Wax on, Wax off

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Say it with me, “Wax on, Wax off.” Does it bring to mind Mr. Miyagi from The Karate Kid making waxing motions with first his left hand to wax on, then his right to wax off? Eighties movies were the best!

Don’t worry, I will not be trying to teach you any karate moves from a blog post. Instead, I really do want to talk about wax – furniture wax that is. My purpose today is to give you a brief rundown on what I did and then provide you with additional resources that I found helpful if you have more specific concerns or questions.

1) Wax on:

As I am new to furniture waxing, I have so far used only Annie Sloan’s Soft Wax (AS Wax).

This is what they call a paste wax. Directions read to paint, wax with clear wax, sand/distress, then wax again and buff.

Note though, you can sand before you wax if you prefer. I waxed the Dresser from the Hood, then distressed it. On the Red Table, I painted,  sanded/ distressed the top, then waxed it.

You can apply the AS Wax with an old t-shirt or brush.

I opted for the brush. It applies more evenly and there is less opportunity to apply too much wax. Less is more when you are rubbing on the AS Wax.

You don’t have to go buy this type of brush though. You can use an old, softened paint brush.

2) Wax off:

The directions read to let the wax dry and then buff. I am still not too sure how long it really takes the wax to dry. It seemed though that the longer I let it sit, the easier it buffed.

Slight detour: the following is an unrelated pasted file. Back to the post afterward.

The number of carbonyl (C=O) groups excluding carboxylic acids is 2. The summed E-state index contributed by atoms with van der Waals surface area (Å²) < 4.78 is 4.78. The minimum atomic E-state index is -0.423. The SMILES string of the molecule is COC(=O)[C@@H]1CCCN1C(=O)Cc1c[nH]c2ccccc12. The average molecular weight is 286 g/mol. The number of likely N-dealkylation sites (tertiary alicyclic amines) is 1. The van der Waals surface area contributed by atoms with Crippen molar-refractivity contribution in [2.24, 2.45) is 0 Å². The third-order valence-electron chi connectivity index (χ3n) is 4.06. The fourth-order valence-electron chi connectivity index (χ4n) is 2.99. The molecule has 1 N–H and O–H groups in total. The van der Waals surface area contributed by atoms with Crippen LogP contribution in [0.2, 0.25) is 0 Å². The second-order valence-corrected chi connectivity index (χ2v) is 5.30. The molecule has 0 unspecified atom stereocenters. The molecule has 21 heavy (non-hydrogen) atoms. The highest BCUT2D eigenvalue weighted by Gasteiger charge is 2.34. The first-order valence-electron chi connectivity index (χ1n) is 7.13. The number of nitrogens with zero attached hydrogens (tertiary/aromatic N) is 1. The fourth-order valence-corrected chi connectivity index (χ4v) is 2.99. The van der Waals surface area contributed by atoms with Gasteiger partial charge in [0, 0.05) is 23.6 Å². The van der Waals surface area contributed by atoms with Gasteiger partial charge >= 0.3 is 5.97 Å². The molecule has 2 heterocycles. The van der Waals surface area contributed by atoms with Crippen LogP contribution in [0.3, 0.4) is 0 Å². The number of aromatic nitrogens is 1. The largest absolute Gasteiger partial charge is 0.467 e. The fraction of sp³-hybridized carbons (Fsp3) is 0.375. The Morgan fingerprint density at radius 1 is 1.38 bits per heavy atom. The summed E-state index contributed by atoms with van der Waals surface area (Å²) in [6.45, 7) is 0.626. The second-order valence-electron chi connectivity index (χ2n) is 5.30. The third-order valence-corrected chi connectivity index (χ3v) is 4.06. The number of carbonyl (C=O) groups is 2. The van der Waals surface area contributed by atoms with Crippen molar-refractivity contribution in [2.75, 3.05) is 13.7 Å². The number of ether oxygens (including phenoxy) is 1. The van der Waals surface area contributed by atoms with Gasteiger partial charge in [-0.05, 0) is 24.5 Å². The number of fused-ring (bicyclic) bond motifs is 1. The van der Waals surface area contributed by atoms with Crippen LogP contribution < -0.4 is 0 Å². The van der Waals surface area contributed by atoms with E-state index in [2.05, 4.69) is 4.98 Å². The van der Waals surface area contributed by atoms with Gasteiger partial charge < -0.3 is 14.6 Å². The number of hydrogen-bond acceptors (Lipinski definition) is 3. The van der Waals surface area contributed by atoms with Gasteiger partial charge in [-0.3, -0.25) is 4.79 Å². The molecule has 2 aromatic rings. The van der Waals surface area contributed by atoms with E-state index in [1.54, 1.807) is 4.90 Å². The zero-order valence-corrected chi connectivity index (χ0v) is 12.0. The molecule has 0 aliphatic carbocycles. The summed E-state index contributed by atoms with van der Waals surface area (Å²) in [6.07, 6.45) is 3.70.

My arms and fingers did become fatigued from buffing. This could be an indication that I had put on a little too much wax in a few places. To alleviate fatigue, I got this 6″ Ryobi Orbital Buffer from Home Depot.

It worked great on the Dresser from the Hood when I put a second coat of wax on it and on the Red Table’s top.

3) Wax on again?

You don’t have to. If your piece will see a lot of wear and tear, it could help to give it another coat of wax. Some of the information I have read recommends up to 3 to 4 coats.

To give the piece a more aged look you might consider using a dark wax in detail areas or over the whole piece.

For the Red Table, I put the normal amount of clear wax on the brush and then dabbed one “corner” of the brush in the dark wax. Applying it I used a circular motion to make sure the dark was more evenly distributed.

I have kept this brief so as not to duplicate too much of what is already out there. I have the basics in this post but I more importantly want to supply y’all with additional resources for more specific questions.

Please check out the below links. These are all links to either a tutorial and/or suggestions on using AS Wax.

Miss Mustard Seed

Simply Reinvented

Ruby Jean

Annie Sloan

Please leave a comment if you know of any other helpful blog posts/tutorials that you have found. Thanks!

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